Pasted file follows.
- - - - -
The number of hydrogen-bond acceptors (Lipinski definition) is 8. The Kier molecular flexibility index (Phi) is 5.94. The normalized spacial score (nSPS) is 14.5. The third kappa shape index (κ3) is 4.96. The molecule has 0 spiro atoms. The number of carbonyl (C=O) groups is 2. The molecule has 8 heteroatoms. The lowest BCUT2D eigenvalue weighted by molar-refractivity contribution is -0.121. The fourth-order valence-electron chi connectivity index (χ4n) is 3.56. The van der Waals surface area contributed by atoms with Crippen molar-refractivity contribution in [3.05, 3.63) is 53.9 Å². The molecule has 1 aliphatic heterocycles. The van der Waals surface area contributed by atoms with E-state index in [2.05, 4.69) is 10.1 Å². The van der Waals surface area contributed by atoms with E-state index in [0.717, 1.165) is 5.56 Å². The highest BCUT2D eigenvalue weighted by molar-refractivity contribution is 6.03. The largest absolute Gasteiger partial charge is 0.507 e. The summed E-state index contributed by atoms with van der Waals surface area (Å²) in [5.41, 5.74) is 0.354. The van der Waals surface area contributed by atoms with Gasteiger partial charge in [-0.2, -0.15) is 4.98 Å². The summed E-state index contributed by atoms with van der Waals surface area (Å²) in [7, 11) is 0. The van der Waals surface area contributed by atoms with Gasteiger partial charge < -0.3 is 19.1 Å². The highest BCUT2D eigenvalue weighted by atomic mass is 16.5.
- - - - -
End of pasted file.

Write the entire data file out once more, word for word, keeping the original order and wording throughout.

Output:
The number of hydrogen-bond acceptors (Lipinski definition) is 8. The Kier molecular flexibility index (Phi) is 5.94. The normalized spacial score (nSPS) is 14.5. The third kappa shape index (κ3) is 4.96. The molecule has 0 spiro atoms. The number of carbonyl (C=O) groups is 2. The molecule has 8 heteroatoms. The lowest BCUT2D eigenvalue weighted by molar-refractivity contribution is -0.121. The fourth-order valence-electron chi connectivity index (χ4n) is 3.56. The van der Waals surface area contributed by atoms with Crippen molar-refractivity contribution in [3.05, 3.63) is 53.9 Å². The molecule has 1 aliphatic heterocycles. The van der Waals surface area contributed by atoms with E-state index in [2.05, 4.69) is 10.1 Å². The van der Waals surface area contributed by atoms with E-state index in [0.717, 1.165) is 5.56 Å². The highest BCUT2D eigenvalue weighted by molar-refractivity contribution is 6.03. The largest absolute Gasteiger partial charge is 0.507 e. The summed E-state index contributed by atoms with van der Waals surface area (Å²) in [5.41, 5.74) is 0.354. The van der Waals surface area contributed by atoms with Gasteiger partial charge in [-0.2, -0.15) is 4.98 Å². The summed E-state index contributed by atoms with van der Waals surface area (Å²) in [7, 11) is 0. The van der Waals surface area contributed by atoms with Gasteiger partial charge < -0.3 is 19.1 Å². The highest BCUT2D eigenvalue weighted by atomic mass is 16.5.